The CCRD project applied the Climate-resilient Development Framework to a handful of projects around the world. Included below are a few examples and their relevant development sectors and climate impacts.
National Adaptation Planning: The United States Agency for International Development (USAID) supports developing countries as they build climate change resilience through the United Nations Framework Convention on Climate Change’s (UNFCCC’s) National Adaptation Plan (NAP) process. This process helps developing countries integrate climate change adaptation into national processes, such as development planning. Similarly, USAID provides support to developing countries to consider climate change in their development planning and to ensure that decisions made today promote medium- and long-term climate resilience and do not increase future vulnerability to climate change.
The Climate Change Resilient Development (CCRD) project team supported Jamaica, Tanzania, and 11 countries in West Africa in advancing their NAPs through workshops that followed USAID’s climate-resilient development framework, which emphasizes the idea that adaptation efforts must be rooted in the context of broader development goals. In addition, CCRD provided technical support to its German counterpart, Deutsche Gesellschaft für Internationale Zusammenarbeit (GiZ), in supporting national adaptation planning in Cambodia.
An Assessment of Water Security, Development, and Climate Change in Iloilo, Philippines, and the Tigum-Aganan Watershed: The Iloilo case study applied the CCRD climate-resilient development framework in an on-the-ground assessment of water security and climate change. The Iloilo region is vulnerable to water shortages, poor water quality, and flooding from heavy rain events and coastal storm surge, and climate change has the potential to exacerbate these vulnerabilities.
The objectives of this field work were to (1) identify climate risks to Iloilo’s current and future water security and economic growth; (2) engage local partners in the assessment, laying the foundation to build capacity and ownership of adaptation responses; and (3) identify and analyze a set of options for addressing these risks. The case study team used the draft climate-resilient development framework and the water sector annex to test the guidance in Iloilo and incorporate lessons learned to improve both documents (see Section 2). Through a literature review, stakeholder consultations, and site visits, the team assessed risks to water security and developed 22 adaptation options for developing infrastructure, building capacity, improving policy/governance, and implementing good water management practices.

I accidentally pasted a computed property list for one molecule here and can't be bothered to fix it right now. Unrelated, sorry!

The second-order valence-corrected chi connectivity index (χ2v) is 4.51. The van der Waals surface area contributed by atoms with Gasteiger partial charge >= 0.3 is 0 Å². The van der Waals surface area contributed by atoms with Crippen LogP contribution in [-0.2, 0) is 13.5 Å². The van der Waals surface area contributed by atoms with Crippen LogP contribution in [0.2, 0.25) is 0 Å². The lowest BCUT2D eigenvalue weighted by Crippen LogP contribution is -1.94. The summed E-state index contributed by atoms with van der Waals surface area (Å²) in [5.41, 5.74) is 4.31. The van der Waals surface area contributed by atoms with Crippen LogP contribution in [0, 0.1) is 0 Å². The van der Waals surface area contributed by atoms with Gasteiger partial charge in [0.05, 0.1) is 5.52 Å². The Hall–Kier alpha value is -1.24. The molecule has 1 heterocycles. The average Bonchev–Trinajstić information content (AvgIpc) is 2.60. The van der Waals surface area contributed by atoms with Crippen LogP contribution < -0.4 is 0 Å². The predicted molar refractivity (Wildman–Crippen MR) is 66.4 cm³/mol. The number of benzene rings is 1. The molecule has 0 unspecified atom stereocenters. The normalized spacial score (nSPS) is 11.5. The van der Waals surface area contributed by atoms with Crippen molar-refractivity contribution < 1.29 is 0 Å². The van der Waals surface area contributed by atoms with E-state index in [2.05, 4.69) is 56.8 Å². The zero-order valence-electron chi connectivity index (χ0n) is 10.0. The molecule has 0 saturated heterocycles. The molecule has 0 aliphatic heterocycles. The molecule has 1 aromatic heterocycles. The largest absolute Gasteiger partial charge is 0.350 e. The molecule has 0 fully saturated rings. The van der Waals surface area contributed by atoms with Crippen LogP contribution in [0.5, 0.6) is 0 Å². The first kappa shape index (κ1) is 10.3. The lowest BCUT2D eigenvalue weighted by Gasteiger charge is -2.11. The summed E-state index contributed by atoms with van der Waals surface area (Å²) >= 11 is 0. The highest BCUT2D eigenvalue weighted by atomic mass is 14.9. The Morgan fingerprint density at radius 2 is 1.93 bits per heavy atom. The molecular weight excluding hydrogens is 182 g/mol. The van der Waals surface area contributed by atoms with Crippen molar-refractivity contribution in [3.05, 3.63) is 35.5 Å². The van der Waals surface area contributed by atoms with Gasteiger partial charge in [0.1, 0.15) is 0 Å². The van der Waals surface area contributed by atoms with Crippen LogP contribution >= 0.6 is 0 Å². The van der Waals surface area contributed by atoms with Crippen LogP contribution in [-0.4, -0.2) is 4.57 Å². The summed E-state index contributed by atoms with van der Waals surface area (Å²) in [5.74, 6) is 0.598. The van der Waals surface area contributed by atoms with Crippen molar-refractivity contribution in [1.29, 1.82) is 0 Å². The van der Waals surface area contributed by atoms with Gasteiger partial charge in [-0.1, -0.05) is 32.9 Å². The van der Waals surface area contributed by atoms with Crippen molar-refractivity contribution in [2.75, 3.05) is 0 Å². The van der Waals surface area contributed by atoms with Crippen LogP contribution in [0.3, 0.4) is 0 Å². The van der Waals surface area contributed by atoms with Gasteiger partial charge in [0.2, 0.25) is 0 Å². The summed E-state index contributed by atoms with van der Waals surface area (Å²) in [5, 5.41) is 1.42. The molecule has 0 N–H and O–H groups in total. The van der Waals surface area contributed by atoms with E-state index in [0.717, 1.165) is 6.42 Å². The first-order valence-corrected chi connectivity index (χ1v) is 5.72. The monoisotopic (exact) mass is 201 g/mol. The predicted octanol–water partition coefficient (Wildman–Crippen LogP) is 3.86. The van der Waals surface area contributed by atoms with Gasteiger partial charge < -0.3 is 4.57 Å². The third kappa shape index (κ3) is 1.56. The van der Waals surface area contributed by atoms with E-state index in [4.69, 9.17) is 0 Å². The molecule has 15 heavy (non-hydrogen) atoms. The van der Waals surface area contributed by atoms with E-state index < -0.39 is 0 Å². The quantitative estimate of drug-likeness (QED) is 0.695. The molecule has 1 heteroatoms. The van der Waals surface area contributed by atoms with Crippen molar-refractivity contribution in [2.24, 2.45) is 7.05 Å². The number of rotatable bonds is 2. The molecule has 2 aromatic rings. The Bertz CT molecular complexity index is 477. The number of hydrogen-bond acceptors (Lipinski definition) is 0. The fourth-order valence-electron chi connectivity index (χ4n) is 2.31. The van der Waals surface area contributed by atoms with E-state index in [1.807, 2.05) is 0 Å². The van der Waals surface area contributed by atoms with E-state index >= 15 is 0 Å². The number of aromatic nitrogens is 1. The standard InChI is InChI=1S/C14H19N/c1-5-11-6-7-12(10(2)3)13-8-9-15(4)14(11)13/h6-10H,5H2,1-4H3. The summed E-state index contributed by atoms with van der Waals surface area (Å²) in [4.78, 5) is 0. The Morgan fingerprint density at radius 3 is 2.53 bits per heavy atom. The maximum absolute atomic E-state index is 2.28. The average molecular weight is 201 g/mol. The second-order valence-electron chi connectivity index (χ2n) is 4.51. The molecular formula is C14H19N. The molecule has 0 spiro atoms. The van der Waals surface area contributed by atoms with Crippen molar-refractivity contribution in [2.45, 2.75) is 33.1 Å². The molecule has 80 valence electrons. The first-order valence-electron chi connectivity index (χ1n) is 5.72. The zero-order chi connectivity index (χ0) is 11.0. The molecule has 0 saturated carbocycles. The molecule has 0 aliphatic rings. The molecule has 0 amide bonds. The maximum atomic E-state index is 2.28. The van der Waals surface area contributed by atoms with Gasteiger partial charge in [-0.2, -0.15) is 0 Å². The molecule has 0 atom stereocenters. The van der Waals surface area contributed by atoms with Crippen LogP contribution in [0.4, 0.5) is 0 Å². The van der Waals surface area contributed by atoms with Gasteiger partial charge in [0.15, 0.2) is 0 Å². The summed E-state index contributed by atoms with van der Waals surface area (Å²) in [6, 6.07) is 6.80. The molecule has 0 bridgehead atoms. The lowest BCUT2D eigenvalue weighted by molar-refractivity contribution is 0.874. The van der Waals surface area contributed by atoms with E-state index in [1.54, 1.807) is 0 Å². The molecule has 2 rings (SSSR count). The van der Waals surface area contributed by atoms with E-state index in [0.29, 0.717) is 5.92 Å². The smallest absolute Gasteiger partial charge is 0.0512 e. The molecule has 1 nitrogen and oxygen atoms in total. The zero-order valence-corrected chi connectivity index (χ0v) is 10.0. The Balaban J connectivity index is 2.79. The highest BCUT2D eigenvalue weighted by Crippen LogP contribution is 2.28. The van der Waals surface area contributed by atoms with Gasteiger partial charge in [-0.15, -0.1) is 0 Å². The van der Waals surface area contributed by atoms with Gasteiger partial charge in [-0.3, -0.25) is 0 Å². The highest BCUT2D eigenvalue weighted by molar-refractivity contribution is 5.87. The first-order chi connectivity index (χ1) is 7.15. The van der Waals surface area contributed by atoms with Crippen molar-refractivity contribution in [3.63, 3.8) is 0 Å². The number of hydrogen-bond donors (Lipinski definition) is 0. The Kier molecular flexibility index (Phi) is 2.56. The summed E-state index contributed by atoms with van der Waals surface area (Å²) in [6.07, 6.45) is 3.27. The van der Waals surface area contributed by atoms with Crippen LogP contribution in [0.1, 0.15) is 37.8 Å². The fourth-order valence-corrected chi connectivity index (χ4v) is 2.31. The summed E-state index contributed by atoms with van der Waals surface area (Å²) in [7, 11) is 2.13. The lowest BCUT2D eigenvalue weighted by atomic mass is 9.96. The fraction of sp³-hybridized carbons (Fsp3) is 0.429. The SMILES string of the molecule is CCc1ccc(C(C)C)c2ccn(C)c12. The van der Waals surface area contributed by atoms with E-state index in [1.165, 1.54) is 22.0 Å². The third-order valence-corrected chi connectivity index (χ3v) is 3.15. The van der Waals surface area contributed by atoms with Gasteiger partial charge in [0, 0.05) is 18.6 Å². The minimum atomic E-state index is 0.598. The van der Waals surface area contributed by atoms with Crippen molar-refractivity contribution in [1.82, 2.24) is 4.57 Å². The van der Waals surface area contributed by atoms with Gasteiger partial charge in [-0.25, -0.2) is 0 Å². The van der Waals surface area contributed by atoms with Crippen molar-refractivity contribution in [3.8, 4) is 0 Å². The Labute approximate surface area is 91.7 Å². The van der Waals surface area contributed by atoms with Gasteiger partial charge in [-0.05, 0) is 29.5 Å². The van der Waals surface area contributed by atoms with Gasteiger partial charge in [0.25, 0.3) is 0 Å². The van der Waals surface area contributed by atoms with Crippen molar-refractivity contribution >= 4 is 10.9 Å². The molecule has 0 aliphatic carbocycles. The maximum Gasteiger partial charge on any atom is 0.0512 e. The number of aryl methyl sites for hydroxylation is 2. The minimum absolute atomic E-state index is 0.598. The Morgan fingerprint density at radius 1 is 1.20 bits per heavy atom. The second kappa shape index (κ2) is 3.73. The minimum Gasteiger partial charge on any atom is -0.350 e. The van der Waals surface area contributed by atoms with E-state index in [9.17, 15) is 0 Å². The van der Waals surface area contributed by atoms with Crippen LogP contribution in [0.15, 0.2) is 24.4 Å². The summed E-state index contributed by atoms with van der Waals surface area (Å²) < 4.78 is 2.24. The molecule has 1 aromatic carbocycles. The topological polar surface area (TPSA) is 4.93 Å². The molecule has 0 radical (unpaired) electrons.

Kazakhstan—Building Climate Resilience in the Wheat Sector: Kazakhstan is the ninth largest producer and the seventh largest exporter of wheat in the world. Kazakhstan ships almost half of its wheat exports to other Central Asian Republics (CAR). The predominantly rain-fed wheat sector in Kazakhstan must cope with drought, heat extremes during flowering, hail and wind storms, and heavy rains during harvesting. Climate variability affects wheat yields and quality, resulting in significant year-to-year profit fluctuations. Medium- to longer-term changes in temperature and precipitation patterns, including a decrease in rainfall during the growing season, could have significant impacts on annual wheat yields. The wheat sector’s ability to adapt to climate variability will have a direct effect on food security in the region.
The United States Agency for International Development (USAID) awarded a grant to its Regional Mission for CAR (USAID/CAR) for a four-year Global Climate Change (GCC) integration pilot, “Improving the Climate Resiliency of Kazakhstan Wheat and Central Asian Food Security” or “Climate-Resilient Wheat” (CRW) for short. Climate Change Resilient Development (CCRD) staff provided technical assistance and support capacity building on climate adaptation and climate services for CRW in cooperation with the United Nations Development Programme (UNDP) project office in Astana, Kazakhstan. The objectives of CRW were to: